User Reviews

  • Parents say
  • Kids say
Adult Written byHot Fuss December 10, 2011

Ultimate Ten...KAI!

Common Sense, you have no common sense. Hell is not a bad word. Just some mild violence that could raise eyebrows. The only flaw in the game is that there are n... Continue reading
Kid, 11 years old July 14, 2012

hard core dbz fan

For any HARD CORE dragon ball fan. They swear like two times. That is fine because it is mild. The whole game is about beating up the other player. there is a h... Continue reading
Kid, 9 years old May 18, 2013

dbz review

Really good but really violent.

What's it about?

DRAGON BALL Z: ULTIMATE TENKAICHI follows the story of the Dragon Ball Z anime series and lets players live out some of the most memorable battles from the TV show. In the story mode, players engage in battle after battle, with short cutscenes interspersed between the action. There is also a mode that allows players to compete in battles without the story or cutscenes. During the one-on-one battles, players dole out a variety of attacks, some of which include hand-to-hand kicks and sword slashes though the more powerful attacks are fantastical combination moves that use magic spells and huge bursts of color and light.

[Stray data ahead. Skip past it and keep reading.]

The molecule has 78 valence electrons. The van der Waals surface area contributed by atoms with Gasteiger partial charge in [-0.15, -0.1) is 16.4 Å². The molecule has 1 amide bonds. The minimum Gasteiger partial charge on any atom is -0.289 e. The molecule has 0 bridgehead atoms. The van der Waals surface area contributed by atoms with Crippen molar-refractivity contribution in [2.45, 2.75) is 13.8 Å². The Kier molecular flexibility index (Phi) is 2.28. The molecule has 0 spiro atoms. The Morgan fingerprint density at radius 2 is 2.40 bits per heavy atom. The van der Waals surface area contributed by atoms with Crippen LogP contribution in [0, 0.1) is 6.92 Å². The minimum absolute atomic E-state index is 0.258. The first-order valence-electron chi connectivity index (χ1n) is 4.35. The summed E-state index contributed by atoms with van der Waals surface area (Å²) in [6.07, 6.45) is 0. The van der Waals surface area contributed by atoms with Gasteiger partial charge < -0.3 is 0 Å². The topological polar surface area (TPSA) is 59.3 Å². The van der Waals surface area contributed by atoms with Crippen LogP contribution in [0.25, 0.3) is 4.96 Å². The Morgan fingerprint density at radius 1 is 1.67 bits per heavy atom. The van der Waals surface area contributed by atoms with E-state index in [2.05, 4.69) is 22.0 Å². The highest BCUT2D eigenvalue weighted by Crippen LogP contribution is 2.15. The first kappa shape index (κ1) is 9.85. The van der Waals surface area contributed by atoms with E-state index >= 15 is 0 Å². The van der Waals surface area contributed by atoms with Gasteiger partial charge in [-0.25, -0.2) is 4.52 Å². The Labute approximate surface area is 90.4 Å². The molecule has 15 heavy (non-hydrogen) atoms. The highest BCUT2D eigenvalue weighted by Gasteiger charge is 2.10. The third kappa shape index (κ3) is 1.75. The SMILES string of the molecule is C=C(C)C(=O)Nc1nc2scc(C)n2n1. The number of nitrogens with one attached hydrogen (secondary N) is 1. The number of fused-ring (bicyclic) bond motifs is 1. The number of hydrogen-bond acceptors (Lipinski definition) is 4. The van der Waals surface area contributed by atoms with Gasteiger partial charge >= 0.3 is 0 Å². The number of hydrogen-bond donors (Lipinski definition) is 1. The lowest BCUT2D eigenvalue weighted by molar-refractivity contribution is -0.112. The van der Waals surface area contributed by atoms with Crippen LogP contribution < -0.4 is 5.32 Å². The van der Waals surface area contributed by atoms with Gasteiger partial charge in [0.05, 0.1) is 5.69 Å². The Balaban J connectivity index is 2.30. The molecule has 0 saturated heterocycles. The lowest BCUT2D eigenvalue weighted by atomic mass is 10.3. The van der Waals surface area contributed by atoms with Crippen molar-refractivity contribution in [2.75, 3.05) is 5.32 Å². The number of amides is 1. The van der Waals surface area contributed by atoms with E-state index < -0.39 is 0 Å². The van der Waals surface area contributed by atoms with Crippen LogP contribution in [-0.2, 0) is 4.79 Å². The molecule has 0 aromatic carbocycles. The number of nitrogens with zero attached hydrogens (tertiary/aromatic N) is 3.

Is it any good?

A game like Dragon Ball Z: Ultimate Tenkaichi is no doubt geared to a specific audience. For the most part, only players who have played another game in the Dragon Ball Z series, or at least some other anime-inspired fighting game, will gravitate to this title. As such, it comes off as rather frustrating that the traditional skill-based fighting controls have been replaced with a system that focuses on luck. There is no strategy to performing a melee attack, since the outcome is played out like a game of "rock, paper, scissors." While this gameplay mechanic somewhat evens the playing field and allows novice players to have a better shot at winning, it will no doubt provide some frustration to the more seasoned fighting game aficionados.

Talk to your kids about ...

  • Families can talk about the persistent fighting in this game. What drives these characters to violence?

  • Is there a sense of camaraderie among the hero characters?

  • Do you prefer playing as a good guy or a bad guy? Why?

Game details

  • Platforms: PlayStation 3, Xbox 360
  • Price: $59.99
  • Available online? Not available online
  • Developer: Namco Bandai
  • Release date: October 25, 2011
  • Genre: Fighting
  • ESRB rating: T for Cartoon Violence, Mild Blood, Mild Language

For kids who love lots of action in their games